Shooting first and asking questions later has never been a good foreign policy. The past year has been a perfect example.
In September President Obama and many in Washington were eager for a U.S. intervention in Syria to assist the rebel groups fighting President Bashar Assad's government. Arguing against military strikes, I wrote that "Bashar Assad is clearly not an American ally. But does his ouster encourage stability in the Middle East, or would his ouster actually encourage instability?"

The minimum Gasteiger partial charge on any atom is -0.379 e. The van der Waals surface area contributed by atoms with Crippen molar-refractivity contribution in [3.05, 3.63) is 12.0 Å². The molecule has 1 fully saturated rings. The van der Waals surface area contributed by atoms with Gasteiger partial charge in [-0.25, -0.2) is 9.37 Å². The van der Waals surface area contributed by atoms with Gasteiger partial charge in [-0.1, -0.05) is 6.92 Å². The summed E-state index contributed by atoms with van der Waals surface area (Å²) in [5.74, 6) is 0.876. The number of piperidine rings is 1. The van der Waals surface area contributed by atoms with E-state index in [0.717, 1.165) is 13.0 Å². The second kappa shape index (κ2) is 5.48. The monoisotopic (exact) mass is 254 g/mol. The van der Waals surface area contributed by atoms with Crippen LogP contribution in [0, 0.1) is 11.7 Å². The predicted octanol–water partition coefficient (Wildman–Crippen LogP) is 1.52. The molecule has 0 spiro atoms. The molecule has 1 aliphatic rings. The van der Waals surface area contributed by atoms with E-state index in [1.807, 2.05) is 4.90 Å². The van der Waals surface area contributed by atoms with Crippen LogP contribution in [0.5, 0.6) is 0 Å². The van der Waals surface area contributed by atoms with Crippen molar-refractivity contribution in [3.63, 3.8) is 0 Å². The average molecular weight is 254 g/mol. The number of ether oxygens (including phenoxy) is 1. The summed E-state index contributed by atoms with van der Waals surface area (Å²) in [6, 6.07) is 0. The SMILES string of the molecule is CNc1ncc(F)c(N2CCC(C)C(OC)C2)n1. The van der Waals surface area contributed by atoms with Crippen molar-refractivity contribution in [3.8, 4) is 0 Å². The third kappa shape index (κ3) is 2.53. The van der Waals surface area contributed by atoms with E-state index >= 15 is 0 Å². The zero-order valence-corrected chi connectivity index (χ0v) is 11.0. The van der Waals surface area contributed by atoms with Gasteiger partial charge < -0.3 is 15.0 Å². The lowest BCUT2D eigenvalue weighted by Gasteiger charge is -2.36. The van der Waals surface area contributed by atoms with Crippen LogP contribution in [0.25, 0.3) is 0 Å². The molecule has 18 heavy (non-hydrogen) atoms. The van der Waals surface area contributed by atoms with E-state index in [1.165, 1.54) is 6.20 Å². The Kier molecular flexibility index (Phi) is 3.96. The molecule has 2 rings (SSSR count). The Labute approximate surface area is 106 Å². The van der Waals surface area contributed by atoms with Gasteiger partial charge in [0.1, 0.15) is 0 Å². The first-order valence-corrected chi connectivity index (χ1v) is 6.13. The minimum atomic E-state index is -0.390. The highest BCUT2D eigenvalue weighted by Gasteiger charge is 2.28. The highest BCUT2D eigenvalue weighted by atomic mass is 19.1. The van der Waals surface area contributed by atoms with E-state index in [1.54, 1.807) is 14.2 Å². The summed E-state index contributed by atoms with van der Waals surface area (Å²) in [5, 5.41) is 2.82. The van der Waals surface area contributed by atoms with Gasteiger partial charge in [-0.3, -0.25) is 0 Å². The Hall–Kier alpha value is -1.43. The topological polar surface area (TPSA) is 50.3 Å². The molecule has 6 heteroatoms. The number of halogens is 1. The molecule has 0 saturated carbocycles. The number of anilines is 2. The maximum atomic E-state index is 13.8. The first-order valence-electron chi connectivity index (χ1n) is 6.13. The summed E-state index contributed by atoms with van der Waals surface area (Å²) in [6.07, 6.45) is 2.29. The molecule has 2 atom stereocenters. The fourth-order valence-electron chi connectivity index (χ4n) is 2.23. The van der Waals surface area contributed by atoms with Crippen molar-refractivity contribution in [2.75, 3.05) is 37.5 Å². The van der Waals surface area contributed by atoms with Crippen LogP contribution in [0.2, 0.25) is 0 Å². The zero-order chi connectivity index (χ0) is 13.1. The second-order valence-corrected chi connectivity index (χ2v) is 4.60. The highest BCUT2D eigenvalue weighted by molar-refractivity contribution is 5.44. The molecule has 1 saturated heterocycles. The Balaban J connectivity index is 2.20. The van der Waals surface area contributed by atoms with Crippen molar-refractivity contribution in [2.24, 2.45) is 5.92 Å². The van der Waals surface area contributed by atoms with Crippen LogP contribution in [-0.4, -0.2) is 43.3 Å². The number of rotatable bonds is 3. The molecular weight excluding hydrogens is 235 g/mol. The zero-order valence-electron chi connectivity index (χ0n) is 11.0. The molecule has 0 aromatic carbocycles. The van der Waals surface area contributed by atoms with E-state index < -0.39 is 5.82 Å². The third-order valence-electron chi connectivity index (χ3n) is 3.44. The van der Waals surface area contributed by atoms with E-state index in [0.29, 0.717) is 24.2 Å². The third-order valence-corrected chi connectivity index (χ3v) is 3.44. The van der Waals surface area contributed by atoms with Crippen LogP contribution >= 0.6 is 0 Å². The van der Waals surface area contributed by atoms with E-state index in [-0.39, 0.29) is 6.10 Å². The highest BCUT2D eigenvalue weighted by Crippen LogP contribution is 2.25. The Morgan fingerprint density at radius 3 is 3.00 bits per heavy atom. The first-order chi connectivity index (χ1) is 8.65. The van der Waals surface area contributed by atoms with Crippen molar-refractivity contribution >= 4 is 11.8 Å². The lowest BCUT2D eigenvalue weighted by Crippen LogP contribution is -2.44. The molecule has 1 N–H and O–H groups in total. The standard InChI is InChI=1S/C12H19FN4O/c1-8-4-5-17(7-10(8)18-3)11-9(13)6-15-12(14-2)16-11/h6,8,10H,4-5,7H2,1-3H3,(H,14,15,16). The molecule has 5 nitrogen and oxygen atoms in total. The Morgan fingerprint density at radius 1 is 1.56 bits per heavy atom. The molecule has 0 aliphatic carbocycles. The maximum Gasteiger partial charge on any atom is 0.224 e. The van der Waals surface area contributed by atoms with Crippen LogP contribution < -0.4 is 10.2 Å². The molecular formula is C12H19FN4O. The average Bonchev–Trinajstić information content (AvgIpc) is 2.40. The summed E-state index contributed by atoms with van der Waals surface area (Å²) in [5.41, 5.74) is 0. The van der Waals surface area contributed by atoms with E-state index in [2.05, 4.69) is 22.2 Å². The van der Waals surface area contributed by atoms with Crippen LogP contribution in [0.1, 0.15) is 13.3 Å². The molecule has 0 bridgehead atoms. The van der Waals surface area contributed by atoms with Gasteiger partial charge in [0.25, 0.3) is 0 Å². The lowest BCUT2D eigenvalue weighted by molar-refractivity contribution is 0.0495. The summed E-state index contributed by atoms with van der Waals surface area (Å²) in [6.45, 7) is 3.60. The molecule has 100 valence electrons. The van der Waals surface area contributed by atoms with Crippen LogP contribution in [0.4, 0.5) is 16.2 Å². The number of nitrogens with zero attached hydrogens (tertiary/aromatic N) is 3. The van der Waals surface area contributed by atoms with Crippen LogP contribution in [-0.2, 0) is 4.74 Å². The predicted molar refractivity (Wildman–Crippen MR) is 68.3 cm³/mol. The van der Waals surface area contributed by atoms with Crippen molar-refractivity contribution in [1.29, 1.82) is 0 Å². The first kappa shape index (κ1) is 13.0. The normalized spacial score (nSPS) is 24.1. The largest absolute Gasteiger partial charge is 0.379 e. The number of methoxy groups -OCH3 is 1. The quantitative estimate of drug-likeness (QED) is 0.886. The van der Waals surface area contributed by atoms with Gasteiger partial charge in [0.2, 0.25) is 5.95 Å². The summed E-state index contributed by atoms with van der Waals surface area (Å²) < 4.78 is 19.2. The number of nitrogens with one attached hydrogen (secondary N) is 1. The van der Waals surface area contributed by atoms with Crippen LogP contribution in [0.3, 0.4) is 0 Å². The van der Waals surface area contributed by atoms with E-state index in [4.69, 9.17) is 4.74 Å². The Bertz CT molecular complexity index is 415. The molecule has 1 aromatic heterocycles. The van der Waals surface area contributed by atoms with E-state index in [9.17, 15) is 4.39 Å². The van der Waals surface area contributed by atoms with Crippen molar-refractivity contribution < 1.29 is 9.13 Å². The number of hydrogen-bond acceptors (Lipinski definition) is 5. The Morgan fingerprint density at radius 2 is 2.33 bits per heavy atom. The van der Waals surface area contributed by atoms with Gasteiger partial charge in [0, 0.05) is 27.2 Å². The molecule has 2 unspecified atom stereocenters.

The administration's goal has been to degrade Assad's power, forcing him to negotiate with the rebels. But degrading Assad's military capacity also degrades his ability to fend off the Islamic State of Iraq and al-Sham. Assad's government recently bombed the self-proclaimed capital of ISIS in Raqqa, Syria.
To interventionists like former Secretary of State Hillary Clinton, we would caution that arming the Islamic rebels in Syria created a haven for the Islamic State. We are lucky Mrs. Clinton didn't get her way and the Obama administration did not bring about regime change in Syria. That new regime might well be ISIS.